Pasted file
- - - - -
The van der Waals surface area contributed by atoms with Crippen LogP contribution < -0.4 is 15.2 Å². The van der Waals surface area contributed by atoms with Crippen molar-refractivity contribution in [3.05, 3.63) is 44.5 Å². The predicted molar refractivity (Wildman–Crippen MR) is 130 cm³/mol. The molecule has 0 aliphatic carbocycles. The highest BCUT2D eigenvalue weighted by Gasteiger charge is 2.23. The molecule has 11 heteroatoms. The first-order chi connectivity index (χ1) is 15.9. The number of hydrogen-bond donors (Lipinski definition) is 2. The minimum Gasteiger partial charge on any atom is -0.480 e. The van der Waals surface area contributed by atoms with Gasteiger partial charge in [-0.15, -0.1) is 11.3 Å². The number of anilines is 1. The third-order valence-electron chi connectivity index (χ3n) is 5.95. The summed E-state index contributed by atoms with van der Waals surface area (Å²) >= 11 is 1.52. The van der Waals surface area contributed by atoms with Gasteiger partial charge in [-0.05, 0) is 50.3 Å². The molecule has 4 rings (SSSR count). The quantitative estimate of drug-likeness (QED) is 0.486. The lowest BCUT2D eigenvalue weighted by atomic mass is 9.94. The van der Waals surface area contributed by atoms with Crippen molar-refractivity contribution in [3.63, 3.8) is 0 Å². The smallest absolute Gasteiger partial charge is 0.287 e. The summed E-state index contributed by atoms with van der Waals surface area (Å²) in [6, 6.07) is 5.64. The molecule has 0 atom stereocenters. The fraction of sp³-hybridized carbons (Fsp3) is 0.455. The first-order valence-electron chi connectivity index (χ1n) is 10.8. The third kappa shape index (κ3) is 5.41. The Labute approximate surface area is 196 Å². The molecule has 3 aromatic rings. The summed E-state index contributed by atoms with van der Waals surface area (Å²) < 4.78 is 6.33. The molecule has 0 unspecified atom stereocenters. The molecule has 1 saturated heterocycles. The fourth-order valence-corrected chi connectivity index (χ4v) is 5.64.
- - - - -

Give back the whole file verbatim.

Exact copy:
The van der Waals surface area contributed by atoms with Crippen LogP contribution < -0.4 is 15.2 Å². The van der Waals surface area contributed by atoms with Crippen molar-refractivity contribution in [3.05, 3.63) is 44.5 Å². The predicted molar refractivity (Wildman–Crippen MR) is 130 cm³/mol. The molecule has 0 aliphatic carbocycles. The highest BCUT2D eigenvalue weighted by Gasteiger charge is 2.23. The molecule has 11 heteroatoms. The first-order chi connectivity index (χ1) is 15.9. The number of hydrogen-bond donors (Lipinski definition) is 2. The minimum Gasteiger partial charge on any atom is -0.480 e. The van der Waals surface area contributed by atoms with Gasteiger partial charge in [-0.15, -0.1) is 11.3 Å². The number of anilines is 1. The third-order valence-electron chi connectivity index (χ3n) is 5.95. The summed E-state index contributed by atoms with van der Waals surface area (Å²) >= 11 is 1.52. The van der Waals surface area contributed by atoms with Gasteiger partial charge in [-0.05, 0) is 50.3 Å². The molecule has 4 rings (SSSR count). The quantitative estimate of drug-likeness (QED) is 0.486. The lowest BCUT2D eigenvalue weighted by atomic mass is 9.94. The van der Waals surface area contributed by atoms with Crippen molar-refractivity contribution in [3.63, 3.8) is 0 Å². The smallest absolute Gasteiger partial charge is 0.287 e. The summed E-state index contributed by atoms with van der Waals surface area (Å²) in [6, 6.07) is 5.64. The molecule has 0 atom stereocenters. The fraction of sp³-hybridized carbons (Fsp3) is 0.455. The first-order valence-electron chi connectivity index (χ1n) is 10.8. The third kappa shape index (κ3) is 5.41. The Labute approximate surface area is 196 Å². The molecule has 3 aromatic rings. The summed E-state index contributed by atoms with van der Waals surface area (Å²) < 4.78 is 6.33. The molecule has 0 unspecified atom stereocenters. The molecule has 1 saturated heterocycles. The fourth-order valence-corrected chi connectivity index (χ4v) is 5.64.